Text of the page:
Security researcher CTurt laid out the FreeDVDBoot discovery and method in detail in a blog post this weekend. By decrypting and analyzing the code used for the PS2’s DVD player, CTurt found a function that expects a 16-bit string from a properly formatted DVD but will actually easily accept over 1.5 megabytes from a malicious source. Sending carefully formatted data to that function causes a buffer overflow that in turn triggers another badly written function to tell the system to jump to an area of memory with arbitrary, attacker-written code. That code can then tell the system to load an ELF file written to a burned DVD-R in the system. Building on previous PS2 homebrew efforts like uLaunchELF, it’s relatively simple to use that DVD-R to load homebrew software or even full copies of otherwise copy-protected PS2 games. The exploit is currently limited to very specific versions of the PS2’s DVD player firmware (as of press time, firmwares 3.10 and 3.11, when set to “English”) found in later editions of the console and won’t work in earlier systems. But CTurt writes that he’s “confident that all other versions also contain these same trivial IFO parsing buffer overflows” and can be exploited with broadly similar methods. The possibility of similar hacks through the Blu-ray player on the PS3 and PS4 (or the CD player on the PS1) are also being examined by the community.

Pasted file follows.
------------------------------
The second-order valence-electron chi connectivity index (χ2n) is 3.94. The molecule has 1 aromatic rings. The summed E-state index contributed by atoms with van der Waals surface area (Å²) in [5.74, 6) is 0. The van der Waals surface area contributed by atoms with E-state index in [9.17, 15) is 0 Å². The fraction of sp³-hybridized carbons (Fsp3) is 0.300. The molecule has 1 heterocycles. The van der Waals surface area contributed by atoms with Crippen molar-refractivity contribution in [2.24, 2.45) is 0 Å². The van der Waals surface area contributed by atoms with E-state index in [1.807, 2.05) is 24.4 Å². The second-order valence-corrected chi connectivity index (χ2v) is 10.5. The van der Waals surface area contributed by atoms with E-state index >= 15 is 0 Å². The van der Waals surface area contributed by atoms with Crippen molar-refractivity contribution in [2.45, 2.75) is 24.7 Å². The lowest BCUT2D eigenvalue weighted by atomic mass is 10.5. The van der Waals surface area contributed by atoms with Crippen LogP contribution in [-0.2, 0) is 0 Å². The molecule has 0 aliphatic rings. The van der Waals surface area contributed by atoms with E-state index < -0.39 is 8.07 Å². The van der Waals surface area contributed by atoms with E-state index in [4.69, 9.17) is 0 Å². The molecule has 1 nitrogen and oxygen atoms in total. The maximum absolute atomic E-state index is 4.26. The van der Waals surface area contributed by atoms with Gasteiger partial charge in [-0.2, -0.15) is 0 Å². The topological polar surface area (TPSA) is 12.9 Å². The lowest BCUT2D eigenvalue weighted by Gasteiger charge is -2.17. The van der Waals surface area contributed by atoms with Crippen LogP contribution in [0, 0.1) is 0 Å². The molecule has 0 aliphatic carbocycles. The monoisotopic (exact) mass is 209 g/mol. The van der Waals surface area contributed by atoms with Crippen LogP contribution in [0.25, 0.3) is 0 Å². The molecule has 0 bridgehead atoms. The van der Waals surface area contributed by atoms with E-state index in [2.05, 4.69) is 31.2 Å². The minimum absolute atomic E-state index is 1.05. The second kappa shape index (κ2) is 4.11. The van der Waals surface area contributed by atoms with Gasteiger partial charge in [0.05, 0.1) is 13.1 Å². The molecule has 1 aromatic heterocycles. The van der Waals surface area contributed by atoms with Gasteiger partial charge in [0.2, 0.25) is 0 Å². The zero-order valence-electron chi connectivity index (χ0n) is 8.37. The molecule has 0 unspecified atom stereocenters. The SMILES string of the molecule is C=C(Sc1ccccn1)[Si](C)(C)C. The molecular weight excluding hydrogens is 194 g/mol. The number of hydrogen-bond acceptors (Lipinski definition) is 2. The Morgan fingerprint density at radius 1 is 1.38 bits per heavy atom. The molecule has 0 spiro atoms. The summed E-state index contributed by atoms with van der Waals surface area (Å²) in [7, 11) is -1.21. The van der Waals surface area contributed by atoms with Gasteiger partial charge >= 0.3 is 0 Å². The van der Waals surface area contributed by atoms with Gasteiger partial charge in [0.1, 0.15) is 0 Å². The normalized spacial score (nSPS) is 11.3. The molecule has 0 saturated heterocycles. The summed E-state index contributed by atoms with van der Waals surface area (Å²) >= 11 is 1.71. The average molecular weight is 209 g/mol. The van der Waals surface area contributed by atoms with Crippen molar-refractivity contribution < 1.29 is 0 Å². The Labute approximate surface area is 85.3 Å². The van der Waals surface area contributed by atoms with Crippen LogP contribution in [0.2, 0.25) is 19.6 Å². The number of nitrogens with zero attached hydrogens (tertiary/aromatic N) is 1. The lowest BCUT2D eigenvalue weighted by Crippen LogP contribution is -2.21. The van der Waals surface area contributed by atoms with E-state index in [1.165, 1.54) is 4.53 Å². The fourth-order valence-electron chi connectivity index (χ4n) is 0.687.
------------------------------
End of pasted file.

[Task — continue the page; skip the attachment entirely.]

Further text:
Read more of this story at Slashdot.